The war of 71 snatched our Baltistan and this overnight partition changed the fortunes of how many families: Zulekha Bano

The war of 71 snatched our Baltistan and this overnight partition changed the fortunes of how many families: Zulekha Bano
Zulekha Bano, who lives in Bogdang village of Nubra Valley, Leh, is the first woman lawyer of Baltistan. Even though his family Baltistan falls in India, social boycott and fundamentalism is no less here too. However, after becoming the first woman Balti lawyer, Zulekha is like a role model for the girls of her area.
Archana Sharma talked to him. Here are the highlights:

What are your views on the education of girls in your area?
Till a few years ago, in our village Bogdang, the thinking about the education of girls was very common. Girls would study in the village school at most till the eighth standard, then they would get married. There was no question of further reading. Indian Army started Goodwill Army School, where my father sent my sister, brother and me to study. On the encouragement of the army, a cultural program was organized in the village, in which I danced and my sister sang. This program shocked the radical Islamic thinking of our villagers and they boycotted us socially. It was not readily acceptable for girls to study or engage in any cultural activity.

How did the idea come to mind that you have to study law?
After the social boycott in the village, our family shifted to Dehradun. However, further studies were not possible in the village, so I had to leave somewhere. I was confused about what to study next after 12th. I was not inclined towards engineering, medical. Being a skilled speaker and full of confidence, Law seemed an easy and right choice. By the way, I did not believe that I would become the first woman Balti Vakil.

Do you or other people in your area find it difficult to study because of the language?

Balti language is spoken in our area and the same medium is taught in the village school. Since my Hindi and English were very weak, so my admission in Dehradun took place in the fourth class instead of the sixth. All the students face this problem. I am grateful to Army School where we got Hindi and English education. This helped me further. It is necessary that Hindi and English should be taught compulsory in all schools.

What kind of difficulties did you face as a woman lawyer?

Now the situation has changed a lot. The education of girls is being taken up in the village in a normal way. Diskit, where I practice in the Munsif court, people trust me a lot that if she is a girl from her village, then she will help in the right way.

That means people are no longer so radical?

Now people’s thinking has changed a lot. The girls of our village are studying even after 12th standard. Many girls are going outside the village and getting recruited in Nursing, Teaching, Police Force. Earlier it was impossible.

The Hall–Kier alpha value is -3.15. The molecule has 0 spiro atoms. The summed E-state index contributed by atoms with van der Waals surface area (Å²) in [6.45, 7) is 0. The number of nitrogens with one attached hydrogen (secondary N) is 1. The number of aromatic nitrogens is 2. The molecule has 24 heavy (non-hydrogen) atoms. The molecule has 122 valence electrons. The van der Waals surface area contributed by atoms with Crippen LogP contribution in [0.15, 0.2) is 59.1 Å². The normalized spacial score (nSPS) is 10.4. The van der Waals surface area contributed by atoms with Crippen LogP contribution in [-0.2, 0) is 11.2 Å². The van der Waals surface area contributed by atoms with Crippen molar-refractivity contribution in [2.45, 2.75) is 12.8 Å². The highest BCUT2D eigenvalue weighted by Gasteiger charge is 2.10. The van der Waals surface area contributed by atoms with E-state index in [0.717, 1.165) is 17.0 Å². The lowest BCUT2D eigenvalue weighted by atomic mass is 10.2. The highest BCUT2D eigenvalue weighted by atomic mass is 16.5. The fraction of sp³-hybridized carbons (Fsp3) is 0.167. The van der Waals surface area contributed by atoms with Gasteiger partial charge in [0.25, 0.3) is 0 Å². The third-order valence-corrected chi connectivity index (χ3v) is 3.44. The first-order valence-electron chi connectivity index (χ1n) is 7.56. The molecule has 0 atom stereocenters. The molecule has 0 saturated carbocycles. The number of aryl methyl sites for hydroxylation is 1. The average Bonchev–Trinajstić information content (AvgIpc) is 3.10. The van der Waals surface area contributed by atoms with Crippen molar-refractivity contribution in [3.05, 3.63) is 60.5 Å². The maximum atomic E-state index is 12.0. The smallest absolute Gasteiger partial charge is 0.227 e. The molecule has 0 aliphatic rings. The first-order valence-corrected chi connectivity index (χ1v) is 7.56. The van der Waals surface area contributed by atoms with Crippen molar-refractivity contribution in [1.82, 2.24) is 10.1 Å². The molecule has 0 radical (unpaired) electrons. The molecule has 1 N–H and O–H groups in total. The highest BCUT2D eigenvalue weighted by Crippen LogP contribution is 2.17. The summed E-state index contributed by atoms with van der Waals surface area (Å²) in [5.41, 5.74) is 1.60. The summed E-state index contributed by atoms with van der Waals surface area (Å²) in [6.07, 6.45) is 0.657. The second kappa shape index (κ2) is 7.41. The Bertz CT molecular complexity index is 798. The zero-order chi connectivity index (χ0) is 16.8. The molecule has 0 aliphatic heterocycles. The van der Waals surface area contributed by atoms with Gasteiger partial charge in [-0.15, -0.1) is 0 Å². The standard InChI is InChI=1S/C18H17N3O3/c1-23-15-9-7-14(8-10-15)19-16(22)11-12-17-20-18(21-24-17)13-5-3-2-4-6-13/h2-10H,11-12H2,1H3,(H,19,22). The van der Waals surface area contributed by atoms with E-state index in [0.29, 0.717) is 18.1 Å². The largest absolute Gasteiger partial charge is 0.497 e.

The road to change is not easy. Do you ever get frustrated at the failure of your efforts?

My life has never been easy, but the struggle makes you shine. Right now the numberdar of our village is an illiterate person. Such a person is not right for our village – I tried hard to convince the people. That’s why I want to work in Leh instead of big city.

You are in an area where the streak of displacement changed the fortunes of people overnight. The weather is harsh here too. How are things now?

I have heard from my father and other people of the village that after the 1971 war, a large part of Baltistan went to Pakistan and only five Balti villages remained in India’s part. Overnight this partition changed the fortunes of so many families. Some of the family members who had gone to the Pakistani side for some work remained there and half the people remained in the Indian side. Even today there are many such families who mourn the members of their family who have gone to the Pakistani side. It is difficult to cross the border, but people are connected through phone, internet.

Who has contributed the most to your studies and vision?
Our entire family has been very serious about studies, especially my father. He always emphasized on the education of all of us brothers and sisters. Everyone used to say what to teach daughters, there is benefit in teaching sons. But he did not listen to anyone and took a tough competition from the society for this purpose. Earlier my mother also felt that girls should get married early. But after coming to Dehradun, seeing all the girls studying, their thinking also changed and they worked hard to teach us. There was no source of income in Dehradun, so my parents opened a hostel where forty children lived. All the hostel work was done by our whole family together.

What are your special plans for the future, especially for the women of your state?

Every day I meet some family and encourage girls about education, sports. It is my dream to see the girls of my place in different fields in high positions. Chilimindo festival is celebrated in Baltistan on the growing of apricot flowers, which does not happen in our village. I want it to happen in our village also.

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